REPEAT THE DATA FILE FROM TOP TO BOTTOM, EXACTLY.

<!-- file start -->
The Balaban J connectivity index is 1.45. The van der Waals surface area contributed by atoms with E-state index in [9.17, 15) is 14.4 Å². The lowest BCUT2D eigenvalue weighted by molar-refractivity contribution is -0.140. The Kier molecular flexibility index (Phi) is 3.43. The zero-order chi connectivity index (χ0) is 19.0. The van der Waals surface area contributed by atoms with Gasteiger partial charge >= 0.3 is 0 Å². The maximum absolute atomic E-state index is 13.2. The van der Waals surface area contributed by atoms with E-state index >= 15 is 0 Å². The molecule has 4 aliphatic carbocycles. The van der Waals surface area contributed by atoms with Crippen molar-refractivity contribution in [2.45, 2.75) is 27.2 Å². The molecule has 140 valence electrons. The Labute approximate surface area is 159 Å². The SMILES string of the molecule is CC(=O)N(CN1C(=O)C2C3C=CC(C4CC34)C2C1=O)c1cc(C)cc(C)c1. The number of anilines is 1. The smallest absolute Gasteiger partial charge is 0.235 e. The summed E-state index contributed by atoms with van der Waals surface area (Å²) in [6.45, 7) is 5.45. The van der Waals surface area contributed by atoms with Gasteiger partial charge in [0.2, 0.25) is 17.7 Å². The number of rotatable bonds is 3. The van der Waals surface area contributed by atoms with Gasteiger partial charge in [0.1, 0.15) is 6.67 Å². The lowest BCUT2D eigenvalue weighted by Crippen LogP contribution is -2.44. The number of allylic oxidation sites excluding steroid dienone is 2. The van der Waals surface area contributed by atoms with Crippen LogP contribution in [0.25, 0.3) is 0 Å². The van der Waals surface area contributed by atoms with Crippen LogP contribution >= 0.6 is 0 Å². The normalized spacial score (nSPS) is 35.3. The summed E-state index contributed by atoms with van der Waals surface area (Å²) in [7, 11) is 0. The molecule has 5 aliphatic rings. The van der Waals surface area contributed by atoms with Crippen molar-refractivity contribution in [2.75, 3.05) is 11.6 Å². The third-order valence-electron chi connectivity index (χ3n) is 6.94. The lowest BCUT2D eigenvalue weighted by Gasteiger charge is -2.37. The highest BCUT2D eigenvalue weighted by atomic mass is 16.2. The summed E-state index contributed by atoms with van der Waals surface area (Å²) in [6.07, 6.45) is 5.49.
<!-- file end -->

The Balaban J connectivity index is 1.45. The van der Waals surface area contributed by atoms with E-state index in [9.17, 15) is 14.4 Å². The lowest BCUT2D eigenvalue weighted by molar-refractivity contribution is -0.140. The Kier molecular flexibility index (Phi) is 3.43. The zero-order chi connectivity index (χ0) is 19.0. The van der Waals surface area contributed by atoms with Gasteiger partial charge >= 0.3 is 0 Å². The maximum absolute atomic E-state index is 13.2. The van der Waals surface area contributed by atoms with E-state index >= 15 is 0 Å². The molecule has 4 aliphatic carbocycles. The van der Waals surface area contributed by atoms with Crippen molar-refractivity contribution in [2.45, 2.75) is 27.2 Å². The molecule has 140 valence electrons. The Labute approximate surface area is 159 Å². The SMILES string of the molecule is CC(=O)N(CN1C(=O)C2C3C=CC(C4CC34)C2C1=O)c1cc(C)cc(C)c1. The number of anilines is 1. The smallest absolute Gasteiger partial charge is 0.235 e. The summed E-state index contributed by atoms with van der Waals surface area (Å²) in [6.45, 7) is 5.45. The van der Waals surface area contributed by atoms with Gasteiger partial charge in [0.2, 0.25) is 17.7 Å². The number of rotatable bonds is 3. The van der Waals surface area contributed by atoms with Gasteiger partial charge in [0.1, 0.15) is 6.67 Å². The lowest BCUT2D eigenvalue weighted by Crippen LogP contribution is -2.44. The number of allylic oxidation sites excluding steroid dienone is 2. The van der Waals surface area contributed by atoms with Crippen LogP contribution in [0.25, 0.3) is 0 Å². The van der Waals surface area contributed by atoms with Crippen LogP contribution >= 0.6 is 0 Å². The normalized spacial score (nSPS) is 35.3. The summed E-state index contributed by atoms with van der Waals surface area (Å²) in [7, 11) is 0. The molecule has 5 aliphatic rings. The van der Waals surface area contributed by atoms with Crippen molar-refractivity contribution in [2.75, 3.05) is 11.6 Å². The third-order valence-electron chi connectivity index (χ3n) is 6.94. The lowest BCUT2D eigenvalue weighted by Gasteiger charge is -2.37. The highest BCUT2D eigenvalue weighted by atomic mass is 16.2. The summed E-state index contributed by atoms with van der Waals surface area (Å²) in [6.07, 6.45) is 5.49.